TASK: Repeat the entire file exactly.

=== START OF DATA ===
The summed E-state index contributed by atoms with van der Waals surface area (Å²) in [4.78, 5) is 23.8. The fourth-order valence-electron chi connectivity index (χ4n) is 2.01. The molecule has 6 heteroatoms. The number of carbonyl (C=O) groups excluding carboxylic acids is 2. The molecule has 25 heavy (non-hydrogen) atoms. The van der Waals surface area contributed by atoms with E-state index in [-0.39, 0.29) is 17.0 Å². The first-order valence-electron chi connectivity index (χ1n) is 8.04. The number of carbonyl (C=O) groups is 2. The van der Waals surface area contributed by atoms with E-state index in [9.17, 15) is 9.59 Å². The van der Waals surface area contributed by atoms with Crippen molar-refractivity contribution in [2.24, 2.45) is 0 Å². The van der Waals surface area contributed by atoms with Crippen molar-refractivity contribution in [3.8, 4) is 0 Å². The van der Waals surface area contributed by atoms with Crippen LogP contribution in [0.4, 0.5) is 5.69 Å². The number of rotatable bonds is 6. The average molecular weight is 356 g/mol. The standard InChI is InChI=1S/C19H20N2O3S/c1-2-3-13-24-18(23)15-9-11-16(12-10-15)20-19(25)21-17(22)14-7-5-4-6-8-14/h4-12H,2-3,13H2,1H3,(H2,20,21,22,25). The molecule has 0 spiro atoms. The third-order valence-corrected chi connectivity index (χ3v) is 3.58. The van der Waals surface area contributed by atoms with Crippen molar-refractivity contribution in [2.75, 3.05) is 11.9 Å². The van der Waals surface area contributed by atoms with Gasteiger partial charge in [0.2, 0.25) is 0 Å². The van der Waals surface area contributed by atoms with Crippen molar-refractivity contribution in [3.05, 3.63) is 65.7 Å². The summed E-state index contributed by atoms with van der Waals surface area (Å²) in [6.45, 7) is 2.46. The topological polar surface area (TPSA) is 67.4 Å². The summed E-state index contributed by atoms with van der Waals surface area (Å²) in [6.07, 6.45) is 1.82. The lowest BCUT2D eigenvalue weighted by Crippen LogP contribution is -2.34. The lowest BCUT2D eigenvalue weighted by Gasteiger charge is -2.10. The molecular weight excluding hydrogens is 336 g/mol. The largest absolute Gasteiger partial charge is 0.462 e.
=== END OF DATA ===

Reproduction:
The summed E-state index contributed by atoms with van der Waals surface area (Å²) in [4.78, 5) is 23.8. The fourth-order valence-electron chi connectivity index (χ4n) is 2.01. The molecule has 6 heteroatoms. The number of carbonyl (C=O) groups excluding carboxylic acids is 2. The molecule has 25 heavy (non-hydrogen) atoms. The van der Waals surface area contributed by atoms with E-state index in [-0.39, 0.29) is 17.0 Å². The first-order valence-electron chi connectivity index (χ1n) is 8.04. The number of carbonyl (C=O) groups is 2. The van der Waals surface area contributed by atoms with E-state index in [9.17, 15) is 9.59 Å². The van der Waals surface area contributed by atoms with Crippen molar-refractivity contribution in [2.24, 2.45) is 0 Å². The van der Waals surface area contributed by atoms with Crippen molar-refractivity contribution in [3.8, 4) is 0 Å². The van der Waals surface area contributed by atoms with Crippen LogP contribution in [0.4, 0.5) is 5.69 Å². The number of rotatable bonds is 6. The average molecular weight is 356 g/mol. The standard InChI is InChI=1S/C19H20N2O3S/c1-2-3-13-24-18(23)15-9-11-16(12-10-15)20-19(25)21-17(22)14-7-5-4-6-8-14/h4-12H,2-3,13H2,1H3,(H2,20,21,22,25). The molecule has 0 spiro atoms. The third-order valence-corrected chi connectivity index (χ3v) is 3.58. The van der Waals surface area contributed by atoms with Crippen molar-refractivity contribution in [2.75, 3.05) is 11.9 Å². The van der Waals surface area contributed by atoms with Gasteiger partial charge in [0.2, 0.25) is 0 Å². The van der Waals surface area contributed by atoms with Crippen molar-refractivity contribution in [3.05, 3.63) is 65.7 Å². The summed E-state index contributed by atoms with van der Waals surface area (Å²) in [6.45, 7) is 2.46. The topological polar surface area (TPSA) is 67.4 Å². The summed E-state index contributed by atoms with van der Waals surface area (Å²) in [6.07, 6.45) is 1.82. The lowest BCUT2D eigenvalue weighted by Crippen LogP contribution is -2.34. The lowest BCUT2D eigenvalue weighted by Gasteiger charge is -2.10. The molecular weight excluding hydrogens is 336 g/mol. The largest absolute Gasteiger partial charge is 0.462 e.